The Kano State Government has confirmed the outbreak of diphtheria in 13 out of the 44 local government areas of the North-Western Nigeria state.
Diphtheria is an infection caused by the bacterium Corynebacterium diphtheriae.
Most infections are asymptomatic or have a mild clinical course, but in some outbreaks more than 10 per cent of those diagnosed with the disease may die.
The Kano State Commissioner for Health, Dr Aminu Tsanyawa, stated on Saturday at a briefing on diphtheria and Lassa fever outbreaks in the state that 100 suspected cases have been recorded out of which three have died.
“As at 20th of January 2023, we have recorded 100 suspected cases from 13 LGAs.
”Ungogo, Nassarawa, Bichi, Dala, Dawakin Tofa, Dawakin Kudu, Fagge, Gwale, Kano Municipal, Kumbotso, Kiru, Rano, and Gwarzo.
”Out of the 100 suspected cases, eight were confirmed, while we are awaiting more results.
“We have lost three lives among the eight confirmed cases,” Tsanyawa said.
Currently, according to him, 27 patients were on admission receiving treatment while 41 others have been managed and discharged.
On Lassa fever, the commissioner explained that on January 10, the Public Health Emergency Operation Centre received a report of suspected case of Lassa fever from Muhammad Abdullahi Wase Teaching Hospital, Kano.
He said that a team was deployed to investigate, sample was taken for laboratory test and three days later the result turned positive for Lassa fever.
“10 samples were taken from the high-risk contacts of the index case, three became positive, making a total of four cases which are currently managed at Aminu Kano Teaching Hospital Isolation Centre,” Tsanyawa said.
He noted that the Kano State Government had activated the Kwanar Dawaki Isolation Centre for isolating the Lassa fever cases.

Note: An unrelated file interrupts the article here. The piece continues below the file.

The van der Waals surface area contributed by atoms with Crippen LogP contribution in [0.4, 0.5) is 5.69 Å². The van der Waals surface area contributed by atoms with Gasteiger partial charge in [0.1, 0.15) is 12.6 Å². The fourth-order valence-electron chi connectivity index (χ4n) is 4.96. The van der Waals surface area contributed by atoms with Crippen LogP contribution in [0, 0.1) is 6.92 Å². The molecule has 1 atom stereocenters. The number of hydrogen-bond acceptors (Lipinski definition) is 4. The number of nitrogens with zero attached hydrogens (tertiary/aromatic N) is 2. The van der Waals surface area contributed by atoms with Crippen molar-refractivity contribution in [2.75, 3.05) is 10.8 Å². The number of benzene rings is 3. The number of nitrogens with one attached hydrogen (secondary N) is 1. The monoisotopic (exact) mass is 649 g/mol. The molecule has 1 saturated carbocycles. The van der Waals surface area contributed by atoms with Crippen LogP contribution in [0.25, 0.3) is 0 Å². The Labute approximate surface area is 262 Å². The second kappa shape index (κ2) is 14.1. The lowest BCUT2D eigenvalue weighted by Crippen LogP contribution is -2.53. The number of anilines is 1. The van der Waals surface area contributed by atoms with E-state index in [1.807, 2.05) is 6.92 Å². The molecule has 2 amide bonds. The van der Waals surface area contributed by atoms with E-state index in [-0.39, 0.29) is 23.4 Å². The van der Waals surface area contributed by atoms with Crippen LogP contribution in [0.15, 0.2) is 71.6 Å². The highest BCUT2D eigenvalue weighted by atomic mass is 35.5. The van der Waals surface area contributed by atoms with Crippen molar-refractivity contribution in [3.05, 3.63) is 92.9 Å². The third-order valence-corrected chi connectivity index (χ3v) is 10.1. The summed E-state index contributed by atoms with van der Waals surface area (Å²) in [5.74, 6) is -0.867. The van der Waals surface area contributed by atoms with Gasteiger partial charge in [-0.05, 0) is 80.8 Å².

He further explained that medical personnel have been trained and transferred to the isolation center, which, according to him, is duly provisioned with drugs and other consumables and is fully functional.
The commissioner pointed out that the state would conduct a routine immunisation campaign to the affected local government areas.
Signs and symptoms of diphtheria may vary from mild to severe and usually start two to five days after exposure. Symptoms often come on fairly gradually, beginning with a sore throat and fever. In severe cases, a grey or white patch develops in the throat. This can block the airway and create a barking cough as in croup. The neck may swell in part due to enlarged lymph nodes.
A form of diphtheria which involves the skin, eyes or genitals also exists. Complications may include myocarditis, inflammation of nerves, kidney problems, and bleeding problems due to low levels of platelets. Myocarditis may result in an abnormal heart rate and inflammation of the nerves may result in paralysis.
Diphtheria is usually spread between people by direct contact or through the air. It may also be spread by contaminated objects. Some people carry the bacterium without having symptoms but can still spread the disease to others.
The three main types of C. diphtheriae cause different severities of disease. The symptoms are due to a toxin produced by the bacterium. Diagnosis can often be made based on the appearance of the throat with confirmation by microbiological culture. Previous infection may not protect against infection.
Lassa fever is an animal-borne, or zoonotic, acute viral illness spread by the common African rat. It is endemic in parts of West Africa including Sierra Leone, Liberia, Guinea and Nigeria. Neighboring countries are also at risk because the animal vector lives throughout the region.
The first documented case occurred in 1969. Lassa fever is named after the town in Nigeria where the first cases occurred.
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